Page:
Academy targets low success rates

Program helps African-American students pass English classes

By Xavier Johnson, Scene Editor

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The Per Ankh Academy continues its efforts to address the low success rate of African-American students in English classes while raising cultural awareness as the program enters its second transfer learning community for the 2016-17 academic year

The academy is a learning community founded on the Contra Costa College campus last year by math professor and Per Ankh coordinator Sherry Sharufa, history department Chairperson Manu Ampim, history department co-chair Carolyn Hodge, and transfer counselor Andrea Phillips. The goal is to address the issue of African-American students who struggle to pass English 142B and English 1A, two classes that are necessary to transfer to a four-year college.

The program’s goal is to assist African-American students to complete English 142B during the fall semester and English 1A in the spring semester. The program is funded by the Student Equity Plan, which is administered through the California Community College Chancellor’s Office.

The equity plan pinpointed this problem and the best way to address it is a learning community, where students take several classes together, Sharufa said.

Students in Per Ankh get the benefit of having a peer group of students all taking the same classes so they get the chance to know and help each other. Tutoring is also available.

Sharufa said she is already seeing bonding between members this semester. “I see students coming to tutoring together and getting together to study,” she said, illustrating the advantages of creating a learning community.

Nursing major and Per Ankh student Terrie Simms said having teachers  that she can get to know is helpful.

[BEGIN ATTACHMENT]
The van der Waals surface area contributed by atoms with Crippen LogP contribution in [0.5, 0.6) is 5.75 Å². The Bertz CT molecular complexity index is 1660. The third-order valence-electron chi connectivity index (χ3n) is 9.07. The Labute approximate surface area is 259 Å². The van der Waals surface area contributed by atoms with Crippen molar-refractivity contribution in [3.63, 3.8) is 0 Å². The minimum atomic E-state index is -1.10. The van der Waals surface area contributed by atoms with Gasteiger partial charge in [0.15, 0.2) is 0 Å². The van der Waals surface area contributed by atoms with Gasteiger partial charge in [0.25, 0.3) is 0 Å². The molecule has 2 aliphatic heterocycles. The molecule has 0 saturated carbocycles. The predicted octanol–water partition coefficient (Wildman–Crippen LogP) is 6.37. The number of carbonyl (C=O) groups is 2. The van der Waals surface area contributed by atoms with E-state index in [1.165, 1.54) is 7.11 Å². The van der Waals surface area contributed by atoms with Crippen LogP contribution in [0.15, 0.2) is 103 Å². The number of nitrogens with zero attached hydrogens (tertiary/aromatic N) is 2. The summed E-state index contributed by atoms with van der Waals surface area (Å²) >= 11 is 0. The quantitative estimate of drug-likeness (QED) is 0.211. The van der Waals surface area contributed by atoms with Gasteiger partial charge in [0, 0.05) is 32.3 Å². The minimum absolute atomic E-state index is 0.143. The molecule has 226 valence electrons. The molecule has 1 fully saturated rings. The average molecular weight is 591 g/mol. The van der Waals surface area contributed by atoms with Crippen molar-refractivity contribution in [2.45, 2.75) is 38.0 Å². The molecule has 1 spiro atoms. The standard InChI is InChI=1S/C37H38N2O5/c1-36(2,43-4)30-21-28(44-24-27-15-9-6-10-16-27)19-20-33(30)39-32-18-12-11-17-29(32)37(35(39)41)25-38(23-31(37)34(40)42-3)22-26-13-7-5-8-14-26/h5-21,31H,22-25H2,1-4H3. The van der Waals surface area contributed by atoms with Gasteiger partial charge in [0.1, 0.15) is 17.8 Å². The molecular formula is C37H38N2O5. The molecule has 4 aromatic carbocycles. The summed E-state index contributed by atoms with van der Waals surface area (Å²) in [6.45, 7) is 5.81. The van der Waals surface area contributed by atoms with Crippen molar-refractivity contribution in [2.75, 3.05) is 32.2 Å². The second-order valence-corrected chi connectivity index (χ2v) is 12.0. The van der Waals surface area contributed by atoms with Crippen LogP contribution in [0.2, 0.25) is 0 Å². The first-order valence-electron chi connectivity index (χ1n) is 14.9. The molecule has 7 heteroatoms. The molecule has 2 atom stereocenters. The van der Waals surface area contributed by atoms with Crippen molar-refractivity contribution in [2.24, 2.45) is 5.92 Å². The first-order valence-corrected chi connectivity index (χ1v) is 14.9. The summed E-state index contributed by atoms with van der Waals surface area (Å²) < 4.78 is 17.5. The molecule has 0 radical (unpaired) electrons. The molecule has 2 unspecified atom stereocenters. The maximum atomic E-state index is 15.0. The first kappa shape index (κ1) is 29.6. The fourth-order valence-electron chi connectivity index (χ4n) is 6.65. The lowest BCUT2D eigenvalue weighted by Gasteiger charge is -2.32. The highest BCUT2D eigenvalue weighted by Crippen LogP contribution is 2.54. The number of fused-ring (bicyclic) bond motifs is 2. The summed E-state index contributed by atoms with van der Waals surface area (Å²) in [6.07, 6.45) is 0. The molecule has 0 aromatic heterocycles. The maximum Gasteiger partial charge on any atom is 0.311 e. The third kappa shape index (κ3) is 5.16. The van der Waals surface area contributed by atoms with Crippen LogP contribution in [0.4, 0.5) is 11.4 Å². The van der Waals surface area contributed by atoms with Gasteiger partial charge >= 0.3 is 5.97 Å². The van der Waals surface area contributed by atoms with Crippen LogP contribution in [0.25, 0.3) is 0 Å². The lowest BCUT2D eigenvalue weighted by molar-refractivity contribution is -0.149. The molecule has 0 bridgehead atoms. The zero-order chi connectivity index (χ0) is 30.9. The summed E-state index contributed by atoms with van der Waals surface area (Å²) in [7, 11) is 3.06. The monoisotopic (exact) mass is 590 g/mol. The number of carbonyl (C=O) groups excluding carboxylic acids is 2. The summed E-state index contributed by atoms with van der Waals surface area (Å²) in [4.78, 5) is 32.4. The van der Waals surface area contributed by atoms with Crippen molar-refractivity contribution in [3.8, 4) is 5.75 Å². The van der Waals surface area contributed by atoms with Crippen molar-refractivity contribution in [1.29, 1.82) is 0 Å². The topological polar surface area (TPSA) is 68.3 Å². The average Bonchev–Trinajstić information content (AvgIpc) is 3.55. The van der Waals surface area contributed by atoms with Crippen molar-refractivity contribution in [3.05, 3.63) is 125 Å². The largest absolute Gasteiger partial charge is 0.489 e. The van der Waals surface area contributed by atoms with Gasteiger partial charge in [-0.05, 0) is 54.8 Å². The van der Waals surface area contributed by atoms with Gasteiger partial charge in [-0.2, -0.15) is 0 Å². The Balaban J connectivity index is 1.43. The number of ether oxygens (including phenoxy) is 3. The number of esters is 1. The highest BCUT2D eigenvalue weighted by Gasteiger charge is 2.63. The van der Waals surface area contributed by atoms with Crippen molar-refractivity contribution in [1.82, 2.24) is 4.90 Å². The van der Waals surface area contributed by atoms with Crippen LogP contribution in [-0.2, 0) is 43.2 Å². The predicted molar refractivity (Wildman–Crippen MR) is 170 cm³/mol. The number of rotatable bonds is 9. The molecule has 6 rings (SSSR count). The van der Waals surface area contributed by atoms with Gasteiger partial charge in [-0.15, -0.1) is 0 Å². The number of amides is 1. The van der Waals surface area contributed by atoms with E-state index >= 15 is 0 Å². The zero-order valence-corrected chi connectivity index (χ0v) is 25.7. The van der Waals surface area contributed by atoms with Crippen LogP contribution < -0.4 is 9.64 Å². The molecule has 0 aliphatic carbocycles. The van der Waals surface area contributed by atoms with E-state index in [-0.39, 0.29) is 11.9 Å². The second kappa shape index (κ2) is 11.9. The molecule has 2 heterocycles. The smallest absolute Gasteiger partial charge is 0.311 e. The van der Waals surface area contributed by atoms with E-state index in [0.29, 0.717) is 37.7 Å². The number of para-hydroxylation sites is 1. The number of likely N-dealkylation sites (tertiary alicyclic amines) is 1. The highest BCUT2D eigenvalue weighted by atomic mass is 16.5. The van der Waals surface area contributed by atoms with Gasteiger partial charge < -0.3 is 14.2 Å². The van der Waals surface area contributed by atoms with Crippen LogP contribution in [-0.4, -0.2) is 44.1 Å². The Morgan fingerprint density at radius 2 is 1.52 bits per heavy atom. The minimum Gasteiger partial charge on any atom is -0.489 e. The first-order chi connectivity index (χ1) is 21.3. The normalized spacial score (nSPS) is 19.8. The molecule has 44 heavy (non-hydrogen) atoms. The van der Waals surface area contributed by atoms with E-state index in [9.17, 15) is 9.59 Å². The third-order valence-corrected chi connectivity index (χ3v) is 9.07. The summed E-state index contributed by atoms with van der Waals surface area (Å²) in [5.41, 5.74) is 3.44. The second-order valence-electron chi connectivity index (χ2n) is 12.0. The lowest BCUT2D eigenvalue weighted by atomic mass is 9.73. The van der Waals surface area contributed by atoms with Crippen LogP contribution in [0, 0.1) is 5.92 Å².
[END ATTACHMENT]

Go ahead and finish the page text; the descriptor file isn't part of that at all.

Students in Per Ankh are expected to meet a high academic standard as a condition of their membership, Sharufa said. Students need to maintain a minimum GPA above 2.5 and submit regular progress reports to Hodge.

“I want students to not just get an A, but to understand the material. Students need to feel enthusiastic about learning. They (need to) feel like they’re needed on campus,” Sharufa said.

Per Ankh translates to “house of life,” the name for ancient Egyptian schools or libraries where scribes would prepare their hieroglyphic texts.

In order for students to become members they must first complete English 142A or earn an equivalent score on the college English assessment test.

Students must also fill out an application, provide an academic reference and attend a mandatory orientation.

Per Ankh Academy members are also expected to attend monthly get-togethers, called Indaba meetings, on the third Wednesday of each month.

Sharufa said she invites outside sources to help guide students.

Last month a person from the Disabled Students’ Program and Services spoke at the meeting.

Per Ankh also has the goal of making members more culturally and socially aware.

Sharufa said, “These talks help students learn something they may not otherwise learn. We learn a lot about slavery, but there’s so much more to African history students can know.”

Undecided major T’era Anthony said, “There aren’t many groups on campus that represent and talk about African-American history so I wanted to be a part of it.” Anthony said she struggles with her English class and Per Ankh is helping her pass it, with all the help she is getting from fellow members and faculty.

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